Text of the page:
On Convents, Castles and Prisons

Ramón Sepúlveda

In this novel, thanks to the ongoing, internal dialogue between the main character, Sonsoles, and Sister Theresa of Avila –one of the most influential thinkers of the Catholic Church, who lived during the 16th century– Camila Reimers allows us to follow her in a search that traverses the entire lifetime of the protagonist. It comprises five essential blocks: the novitiate years, her pairing with a communist militant, her years of meditation and exploration, her short, middle-class marriage, and the significant visit to Avila.

These blocks are not necessarily used by the author to organize the novel; rather, she structures the plot among seven sites called Moradas or Abodes, which are environments populated by/filled with doors leading to rooms that aim to surprise the reader, something the author manages to do thoroughly.

Before long, we find a tender, innocent story of love, after Sonsoles tests her feet outside the convent. It is the era of the naïve years of pre-Allende Chile, and the tragic/ill-fated days of Pinochet that would end by fracturing that innocence.

Sonsoles meets René in her years as a student of Medicine at the University of Concepción. René, a communist militant, manages to give another meaning to Sonsoles’ vocation through volunteer work in Lota and their conversations on Marxism. Situated in the late sixties, the author illustrates with extraordinary accuracy the experiences of students of the era and what was known as “consciousness raising”. Sonsoles surrenders to Rene’s charms and his experience working with coal miners and their poor families.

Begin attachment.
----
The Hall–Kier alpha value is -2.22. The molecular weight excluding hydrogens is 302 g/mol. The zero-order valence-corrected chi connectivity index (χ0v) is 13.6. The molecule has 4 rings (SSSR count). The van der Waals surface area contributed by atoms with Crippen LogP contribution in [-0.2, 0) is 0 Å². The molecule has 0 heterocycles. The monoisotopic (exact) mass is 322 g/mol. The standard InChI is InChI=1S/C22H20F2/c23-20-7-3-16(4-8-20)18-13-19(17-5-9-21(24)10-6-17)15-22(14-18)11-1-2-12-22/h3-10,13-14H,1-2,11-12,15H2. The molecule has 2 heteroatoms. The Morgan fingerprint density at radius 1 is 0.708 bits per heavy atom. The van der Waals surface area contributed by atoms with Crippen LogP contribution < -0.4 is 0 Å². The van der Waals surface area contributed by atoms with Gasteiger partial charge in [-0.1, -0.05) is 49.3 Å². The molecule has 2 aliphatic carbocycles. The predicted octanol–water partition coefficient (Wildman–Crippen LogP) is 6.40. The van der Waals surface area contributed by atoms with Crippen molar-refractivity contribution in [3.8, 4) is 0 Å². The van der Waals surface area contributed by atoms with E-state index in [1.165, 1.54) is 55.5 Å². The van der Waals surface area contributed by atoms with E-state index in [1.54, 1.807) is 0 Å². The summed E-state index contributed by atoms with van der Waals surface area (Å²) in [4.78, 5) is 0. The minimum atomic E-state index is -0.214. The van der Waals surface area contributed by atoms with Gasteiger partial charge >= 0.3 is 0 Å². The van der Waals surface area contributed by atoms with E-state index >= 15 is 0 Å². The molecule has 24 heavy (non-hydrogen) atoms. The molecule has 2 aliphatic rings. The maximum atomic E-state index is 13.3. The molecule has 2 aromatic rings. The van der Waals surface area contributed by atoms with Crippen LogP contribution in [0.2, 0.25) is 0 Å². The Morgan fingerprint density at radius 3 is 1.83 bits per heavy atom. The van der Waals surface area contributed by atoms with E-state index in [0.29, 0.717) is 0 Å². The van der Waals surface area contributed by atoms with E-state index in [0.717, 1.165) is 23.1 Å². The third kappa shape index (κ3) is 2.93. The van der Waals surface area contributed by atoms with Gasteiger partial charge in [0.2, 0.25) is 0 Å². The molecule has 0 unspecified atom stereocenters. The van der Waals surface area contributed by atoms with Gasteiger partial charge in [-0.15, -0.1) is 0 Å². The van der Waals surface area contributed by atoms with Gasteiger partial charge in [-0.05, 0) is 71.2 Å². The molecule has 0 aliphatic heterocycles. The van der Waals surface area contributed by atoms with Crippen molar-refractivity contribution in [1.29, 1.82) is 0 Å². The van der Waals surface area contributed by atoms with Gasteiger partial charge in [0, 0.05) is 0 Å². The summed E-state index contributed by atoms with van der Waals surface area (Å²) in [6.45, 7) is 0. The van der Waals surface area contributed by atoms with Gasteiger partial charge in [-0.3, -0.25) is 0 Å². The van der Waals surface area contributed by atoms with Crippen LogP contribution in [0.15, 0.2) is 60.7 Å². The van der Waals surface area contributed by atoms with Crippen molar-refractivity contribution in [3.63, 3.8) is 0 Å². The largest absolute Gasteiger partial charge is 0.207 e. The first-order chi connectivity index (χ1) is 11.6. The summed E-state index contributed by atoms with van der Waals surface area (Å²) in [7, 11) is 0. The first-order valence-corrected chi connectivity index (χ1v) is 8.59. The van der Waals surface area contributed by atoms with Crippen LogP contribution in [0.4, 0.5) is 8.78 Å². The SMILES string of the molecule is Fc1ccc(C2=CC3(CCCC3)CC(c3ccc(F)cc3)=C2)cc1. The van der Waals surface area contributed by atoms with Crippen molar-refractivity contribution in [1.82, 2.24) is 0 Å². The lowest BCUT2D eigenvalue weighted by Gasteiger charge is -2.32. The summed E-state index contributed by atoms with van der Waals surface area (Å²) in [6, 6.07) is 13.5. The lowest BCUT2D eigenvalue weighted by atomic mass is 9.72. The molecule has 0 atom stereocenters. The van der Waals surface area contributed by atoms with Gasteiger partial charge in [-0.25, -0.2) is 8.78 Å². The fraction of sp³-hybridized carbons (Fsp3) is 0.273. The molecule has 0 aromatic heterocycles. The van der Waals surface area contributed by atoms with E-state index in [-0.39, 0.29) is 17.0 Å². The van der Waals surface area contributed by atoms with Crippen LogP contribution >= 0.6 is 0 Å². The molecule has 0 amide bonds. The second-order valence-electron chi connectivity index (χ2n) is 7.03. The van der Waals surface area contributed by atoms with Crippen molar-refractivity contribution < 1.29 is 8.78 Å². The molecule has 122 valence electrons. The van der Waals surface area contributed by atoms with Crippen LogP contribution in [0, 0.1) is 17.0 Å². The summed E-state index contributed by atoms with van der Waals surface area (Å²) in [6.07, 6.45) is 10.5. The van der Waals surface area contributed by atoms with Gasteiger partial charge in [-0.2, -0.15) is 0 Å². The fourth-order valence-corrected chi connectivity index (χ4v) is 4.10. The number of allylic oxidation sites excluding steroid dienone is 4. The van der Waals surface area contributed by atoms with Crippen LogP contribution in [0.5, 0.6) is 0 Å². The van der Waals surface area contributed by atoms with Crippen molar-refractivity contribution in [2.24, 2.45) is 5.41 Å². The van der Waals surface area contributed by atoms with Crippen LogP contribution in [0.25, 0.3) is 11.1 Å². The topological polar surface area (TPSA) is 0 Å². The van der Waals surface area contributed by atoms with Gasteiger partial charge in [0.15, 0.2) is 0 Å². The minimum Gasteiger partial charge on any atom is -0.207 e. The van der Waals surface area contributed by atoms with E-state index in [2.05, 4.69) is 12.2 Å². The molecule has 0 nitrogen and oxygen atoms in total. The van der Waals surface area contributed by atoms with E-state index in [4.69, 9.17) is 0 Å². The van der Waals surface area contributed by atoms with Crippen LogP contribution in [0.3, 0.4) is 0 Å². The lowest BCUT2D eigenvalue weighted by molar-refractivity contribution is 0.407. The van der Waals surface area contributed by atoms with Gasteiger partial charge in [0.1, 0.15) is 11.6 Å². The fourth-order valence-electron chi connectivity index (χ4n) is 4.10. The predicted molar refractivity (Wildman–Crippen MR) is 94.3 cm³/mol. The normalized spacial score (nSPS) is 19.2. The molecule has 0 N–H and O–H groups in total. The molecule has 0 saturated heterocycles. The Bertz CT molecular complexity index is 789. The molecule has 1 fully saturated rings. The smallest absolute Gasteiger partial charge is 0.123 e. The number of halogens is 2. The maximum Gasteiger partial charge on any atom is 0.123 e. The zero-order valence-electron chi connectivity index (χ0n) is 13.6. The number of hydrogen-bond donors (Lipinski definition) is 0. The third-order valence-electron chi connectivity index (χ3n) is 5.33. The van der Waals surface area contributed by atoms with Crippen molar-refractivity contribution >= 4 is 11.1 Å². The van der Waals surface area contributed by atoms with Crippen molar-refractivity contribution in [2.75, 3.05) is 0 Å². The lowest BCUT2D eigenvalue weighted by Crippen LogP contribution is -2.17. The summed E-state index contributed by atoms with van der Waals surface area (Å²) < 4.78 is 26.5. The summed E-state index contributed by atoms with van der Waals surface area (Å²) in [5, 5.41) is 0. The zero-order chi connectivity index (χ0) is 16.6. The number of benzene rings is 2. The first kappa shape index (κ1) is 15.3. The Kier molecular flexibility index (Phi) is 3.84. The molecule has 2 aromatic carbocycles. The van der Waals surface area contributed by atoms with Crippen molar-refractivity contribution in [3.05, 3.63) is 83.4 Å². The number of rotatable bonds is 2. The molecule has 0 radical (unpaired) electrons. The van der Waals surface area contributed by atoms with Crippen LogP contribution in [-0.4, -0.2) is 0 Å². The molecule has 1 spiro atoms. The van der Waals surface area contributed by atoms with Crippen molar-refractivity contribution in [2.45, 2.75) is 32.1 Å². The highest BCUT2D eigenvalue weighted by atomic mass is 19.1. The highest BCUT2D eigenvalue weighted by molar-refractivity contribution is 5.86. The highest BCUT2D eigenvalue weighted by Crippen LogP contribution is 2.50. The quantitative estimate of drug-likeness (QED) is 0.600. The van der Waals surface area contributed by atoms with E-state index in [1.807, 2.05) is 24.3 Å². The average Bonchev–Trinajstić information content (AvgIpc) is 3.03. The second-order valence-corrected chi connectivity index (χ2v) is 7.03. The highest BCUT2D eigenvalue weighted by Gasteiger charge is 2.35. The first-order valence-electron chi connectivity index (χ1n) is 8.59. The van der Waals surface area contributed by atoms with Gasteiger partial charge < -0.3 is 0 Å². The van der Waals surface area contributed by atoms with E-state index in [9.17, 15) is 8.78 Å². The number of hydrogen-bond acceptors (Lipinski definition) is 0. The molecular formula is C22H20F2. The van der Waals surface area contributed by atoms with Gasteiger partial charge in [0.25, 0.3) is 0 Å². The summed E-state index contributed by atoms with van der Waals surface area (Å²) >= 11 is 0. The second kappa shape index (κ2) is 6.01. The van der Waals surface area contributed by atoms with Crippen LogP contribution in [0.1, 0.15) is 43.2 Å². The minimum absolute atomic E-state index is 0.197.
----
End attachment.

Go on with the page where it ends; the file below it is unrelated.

The story is not linear nor always chronological, because, as we said, it is based on conversations with Saint Theresa, who answers in old Spanish, although a language not without a certain closeness, a certain camaraderie and intimacy typical of a conversation with a friend or classmate. Each segment represents a story that in turn magically dovetails with the rest, like pieces of a jigsaw puzzle that come to form a not always joyful/cheerful whole.

The protagonist recounts memories that are told unhurriedly, yet inject a sense of inexorable imminence, a feeling that something is about to happen, aside from certain expected revelations, something is going to happen, and soon. During the first Abodes, Sonsoles states: “What I do know is that upon travelling through several of those rooms I began to suspect the identity of the older woman in the photographs.”

Camila Reimers does not shy away from (prefer this sentence) the erotic, be it in intimate, forbidden contexts or unspoiled, pristine environments where it is capable of seducing and charming, nor does she fear delving into historical details, such as the Inquisition or, more recently, the debacle of Chile following the coup.

There are critical inferences to the practices of the cloister or church attendance, Theresa says: “most of the time she doesn’t listen when I say that a sacred place is wherever you set foot and that it is unnecessary to shut oneself away.”

The author achieves an essential intimacy with the reader –aside from the topics she addresses– through economical, straightforward delivery, dialogues that are nearly always monologues, and a current or flow of consciousness. There are no lines, hyphens or spaces, no periods between speaker and interlocutor. Everything in the first person, even voices other than the protagonist’s.

I could not avoid associating the following text:
“I once had a girl, or should I say she once had me.
She showed me her room, isn’t it good Norwegian wood.
She asked to stay and she told me to sit anywhere,
so I looked around and I noticed there wasn’t a chair.
I sat on the rug.”

“I waited for you, he said, and I believed him. His bed on the floor was covered in coloured cushions. I sat down on one without breaking away from those huge black eyes that had changed my world.”
Let us say, briefly, that unlike Sonsoles, Lennon spent the night alone sleeping in the bathtub.